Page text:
LIMBO
1999, Sony Repertory, 126 min, USA, Dir: John Sayles

One of John Sayles’ most haunting films, LIMBO is a sublime meditation on the feeling of being stuck in a liminal state, a theme as relevant to the characters as it is to the viewer’s experience. Set in Juneau, Alaska, a town on the edge of civilization surrounded by water and wilderness, the film follows former fisherman-turned-handyman Joe (David Strathairn) and tired lounge singer Donna (Mary Elizabeth Mastrantonio), who strike up a casual relationship to distract themselves from their otherwise dreary lives. Their sudden relationship comes much to the chagrin of Donna’s teenage daughter Noelle (Vanessa Martinez) but all three lives gradually begin to improve - until a forgotten part of Joe’s past reemerges and sets off a dramatic chain of events that leaves them stranded on a deserted island.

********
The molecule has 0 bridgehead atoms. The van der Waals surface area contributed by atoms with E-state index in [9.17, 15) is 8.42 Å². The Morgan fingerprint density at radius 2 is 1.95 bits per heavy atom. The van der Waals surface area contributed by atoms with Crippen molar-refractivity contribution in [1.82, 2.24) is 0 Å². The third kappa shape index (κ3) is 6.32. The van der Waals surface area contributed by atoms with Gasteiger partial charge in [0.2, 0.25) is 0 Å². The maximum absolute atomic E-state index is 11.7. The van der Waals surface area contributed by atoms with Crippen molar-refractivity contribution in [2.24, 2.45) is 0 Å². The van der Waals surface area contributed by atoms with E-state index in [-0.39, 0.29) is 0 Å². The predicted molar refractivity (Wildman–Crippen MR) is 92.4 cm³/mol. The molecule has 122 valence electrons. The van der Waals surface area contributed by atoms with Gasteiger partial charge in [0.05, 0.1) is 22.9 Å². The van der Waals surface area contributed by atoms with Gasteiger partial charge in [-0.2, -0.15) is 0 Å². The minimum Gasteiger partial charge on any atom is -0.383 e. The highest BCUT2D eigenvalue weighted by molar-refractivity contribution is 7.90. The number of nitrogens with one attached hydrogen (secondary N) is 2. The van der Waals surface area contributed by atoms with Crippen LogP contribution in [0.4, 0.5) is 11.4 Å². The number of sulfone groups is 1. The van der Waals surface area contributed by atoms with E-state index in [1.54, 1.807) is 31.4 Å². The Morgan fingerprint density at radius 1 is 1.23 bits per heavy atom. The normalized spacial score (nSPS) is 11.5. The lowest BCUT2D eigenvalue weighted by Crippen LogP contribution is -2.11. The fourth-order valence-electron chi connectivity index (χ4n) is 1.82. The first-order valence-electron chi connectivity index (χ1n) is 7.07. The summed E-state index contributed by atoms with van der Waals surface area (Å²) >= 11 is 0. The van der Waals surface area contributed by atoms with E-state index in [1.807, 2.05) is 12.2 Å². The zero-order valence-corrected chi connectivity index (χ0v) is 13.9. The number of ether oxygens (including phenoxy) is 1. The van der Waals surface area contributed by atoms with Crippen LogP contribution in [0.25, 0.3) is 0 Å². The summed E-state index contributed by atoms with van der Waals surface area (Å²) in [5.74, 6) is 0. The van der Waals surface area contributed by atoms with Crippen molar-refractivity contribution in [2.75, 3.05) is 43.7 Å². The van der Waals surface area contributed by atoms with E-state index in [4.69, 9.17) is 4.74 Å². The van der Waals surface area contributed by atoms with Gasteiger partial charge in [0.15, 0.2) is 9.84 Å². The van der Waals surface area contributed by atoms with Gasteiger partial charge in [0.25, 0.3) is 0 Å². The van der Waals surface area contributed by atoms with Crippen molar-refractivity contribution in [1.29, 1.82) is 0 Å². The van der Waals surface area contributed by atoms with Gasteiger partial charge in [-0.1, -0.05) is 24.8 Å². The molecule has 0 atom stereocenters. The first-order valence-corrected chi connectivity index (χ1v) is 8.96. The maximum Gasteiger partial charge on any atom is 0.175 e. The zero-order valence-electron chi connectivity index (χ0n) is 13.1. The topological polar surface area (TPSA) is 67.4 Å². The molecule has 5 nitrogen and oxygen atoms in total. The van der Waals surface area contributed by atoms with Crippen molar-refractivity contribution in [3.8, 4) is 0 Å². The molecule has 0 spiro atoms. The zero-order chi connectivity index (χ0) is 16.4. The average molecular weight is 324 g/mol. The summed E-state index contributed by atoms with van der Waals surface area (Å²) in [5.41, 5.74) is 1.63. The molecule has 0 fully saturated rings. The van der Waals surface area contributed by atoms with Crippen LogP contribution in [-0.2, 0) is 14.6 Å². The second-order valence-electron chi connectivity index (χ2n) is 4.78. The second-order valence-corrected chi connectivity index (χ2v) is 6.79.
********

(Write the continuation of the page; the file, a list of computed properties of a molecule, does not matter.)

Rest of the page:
ICEMAN
1984, Universal, 100 min, USA, Dir: Fred Schepisi

In this thought-provoking sci-fi drama, anthropologist Stanley Shephard (Timothy Hutton) is summoned to an Arctic base when a Neanderthal man is discovered frozen in a glacier. As the scientists thaw the body, the man (an Oscar-worthy John Lone) is resuscitated – and at risk of becoming a guinea pig for research unless Shephard intervenes.


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